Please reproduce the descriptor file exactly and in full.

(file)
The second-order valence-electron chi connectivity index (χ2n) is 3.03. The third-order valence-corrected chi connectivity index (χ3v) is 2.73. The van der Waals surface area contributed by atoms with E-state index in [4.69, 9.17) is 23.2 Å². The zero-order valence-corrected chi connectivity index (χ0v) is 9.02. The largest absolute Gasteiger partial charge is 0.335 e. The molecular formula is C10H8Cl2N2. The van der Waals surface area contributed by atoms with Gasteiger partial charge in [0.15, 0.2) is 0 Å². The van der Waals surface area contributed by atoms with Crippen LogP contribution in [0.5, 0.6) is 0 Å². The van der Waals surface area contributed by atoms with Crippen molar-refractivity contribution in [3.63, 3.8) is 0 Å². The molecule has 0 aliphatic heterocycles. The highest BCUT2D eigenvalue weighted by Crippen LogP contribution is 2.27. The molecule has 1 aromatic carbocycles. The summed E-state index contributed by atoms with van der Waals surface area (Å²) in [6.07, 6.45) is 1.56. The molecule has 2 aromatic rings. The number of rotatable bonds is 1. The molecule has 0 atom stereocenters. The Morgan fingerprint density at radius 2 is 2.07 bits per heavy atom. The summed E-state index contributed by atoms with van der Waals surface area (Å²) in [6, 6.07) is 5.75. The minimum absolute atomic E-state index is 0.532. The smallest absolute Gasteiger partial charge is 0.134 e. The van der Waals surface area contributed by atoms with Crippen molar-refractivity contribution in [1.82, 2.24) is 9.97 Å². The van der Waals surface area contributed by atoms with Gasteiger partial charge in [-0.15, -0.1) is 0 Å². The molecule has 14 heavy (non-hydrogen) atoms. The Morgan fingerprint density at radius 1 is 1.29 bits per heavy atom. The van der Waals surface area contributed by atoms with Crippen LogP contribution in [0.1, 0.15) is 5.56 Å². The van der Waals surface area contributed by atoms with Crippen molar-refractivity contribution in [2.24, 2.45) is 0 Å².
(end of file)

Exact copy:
The second-order valence-electron chi connectivity index (χ2n) is 3.03. The third-order valence-corrected chi connectivity index (χ3v) is 2.73. The van der Waals surface area contributed by atoms with E-state index in [4.69, 9.17) is 23.2 Å². The zero-order valence-corrected chi connectivity index (χ0v) is 9.02. The largest absolute Gasteiger partial charge is 0.335 e. The molecular formula is C10H8Cl2N2. The van der Waals surface area contributed by atoms with Gasteiger partial charge in [0.15, 0.2) is 0 Å². The van der Waals surface area contributed by atoms with Crippen LogP contribution in [0.5, 0.6) is 0 Å². The van der Waals surface area contributed by atoms with Crippen molar-refractivity contribution in [3.63, 3.8) is 0 Å². The molecule has 0 aliphatic heterocycles. The highest BCUT2D eigenvalue weighted by Crippen LogP contribution is 2.27. The molecule has 1 aromatic carbocycles. The summed E-state index contributed by atoms with van der Waals surface area (Å²) in [6.07, 6.45) is 1.56. The molecule has 2 aromatic rings. The number of rotatable bonds is 1. The molecule has 0 atom stereocenters. The Morgan fingerprint density at radius 2 is 2.07 bits per heavy atom. The summed E-state index contributed by atoms with van der Waals surface area (Å²) in [6, 6.07) is 5.75. The minimum absolute atomic E-state index is 0.532. The smallest absolute Gasteiger partial charge is 0.134 e. The van der Waals surface area contributed by atoms with Crippen molar-refractivity contribution in [1.82, 2.24) is 9.97 Å². The van der Waals surface area contributed by atoms with Gasteiger partial charge in [-0.15, -0.1) is 0 Å². The molecule has 14 heavy (non-hydrogen) atoms. The Morgan fingerprint density at radius 1 is 1.29 bits per heavy atom. The van der Waals surface area contributed by atoms with Crippen LogP contribution in [0.1, 0.15) is 5.56 Å². The van der Waals surface area contributed by atoms with Crippen molar-refractivity contribution in [2.24, 2.45) is 0 Å².